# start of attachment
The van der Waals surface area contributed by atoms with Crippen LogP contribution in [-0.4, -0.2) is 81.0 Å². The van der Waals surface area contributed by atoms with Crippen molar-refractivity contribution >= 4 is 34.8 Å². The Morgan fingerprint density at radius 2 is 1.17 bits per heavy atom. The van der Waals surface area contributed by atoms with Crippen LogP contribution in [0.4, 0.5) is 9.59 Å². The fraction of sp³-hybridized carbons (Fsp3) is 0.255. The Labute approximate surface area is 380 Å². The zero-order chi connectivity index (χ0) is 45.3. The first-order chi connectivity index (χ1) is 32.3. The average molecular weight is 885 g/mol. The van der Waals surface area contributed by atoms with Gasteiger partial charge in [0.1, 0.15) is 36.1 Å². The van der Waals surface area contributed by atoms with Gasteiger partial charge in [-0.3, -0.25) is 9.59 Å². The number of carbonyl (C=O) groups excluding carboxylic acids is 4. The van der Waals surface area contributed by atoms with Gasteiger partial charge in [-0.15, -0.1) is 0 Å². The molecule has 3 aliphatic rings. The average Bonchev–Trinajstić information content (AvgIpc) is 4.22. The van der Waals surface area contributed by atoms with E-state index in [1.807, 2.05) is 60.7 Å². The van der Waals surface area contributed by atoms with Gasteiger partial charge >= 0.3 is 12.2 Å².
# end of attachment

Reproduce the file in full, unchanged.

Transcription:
The van der Waals surface area contributed by atoms with Crippen LogP contribution in [-0.4, -0.2) is 81.0 Å². The van der Waals surface area contributed by atoms with Crippen molar-refractivity contribution >= 4 is 34.8 Å². The Morgan fingerprint density at radius 2 is 1.17 bits per heavy atom. The van der Waals surface area contributed by atoms with Crippen LogP contribution in [0.4, 0.5) is 9.59 Å². The fraction of sp³-hybridized carbons (Fsp3) is 0.255. The Labute approximate surface area is 380 Å². The zero-order chi connectivity index (χ0) is 45.3. The first-order chi connectivity index (χ1) is 32.3. The average molecular weight is 885 g/mol. The van der Waals surface area contributed by atoms with Gasteiger partial charge in [0.1, 0.15) is 36.1 Å². The van der Waals surface area contributed by atoms with Gasteiger partial charge in [-0.3, -0.25) is 9.59 Å². The number of carbonyl (C=O) groups excluding carboxylic acids is 4. The van der Waals surface area contributed by atoms with Gasteiger partial charge in [-0.15, -0.1) is 0 Å². The molecule has 3 aliphatic rings. The average Bonchev–Trinajstić information content (AvgIpc) is 4.22. The van der Waals surface area contributed by atoms with E-state index in [1.807, 2.05) is 60.7 Å². The van der Waals surface area contributed by atoms with Gasteiger partial charge >= 0.3 is 12.2 Å².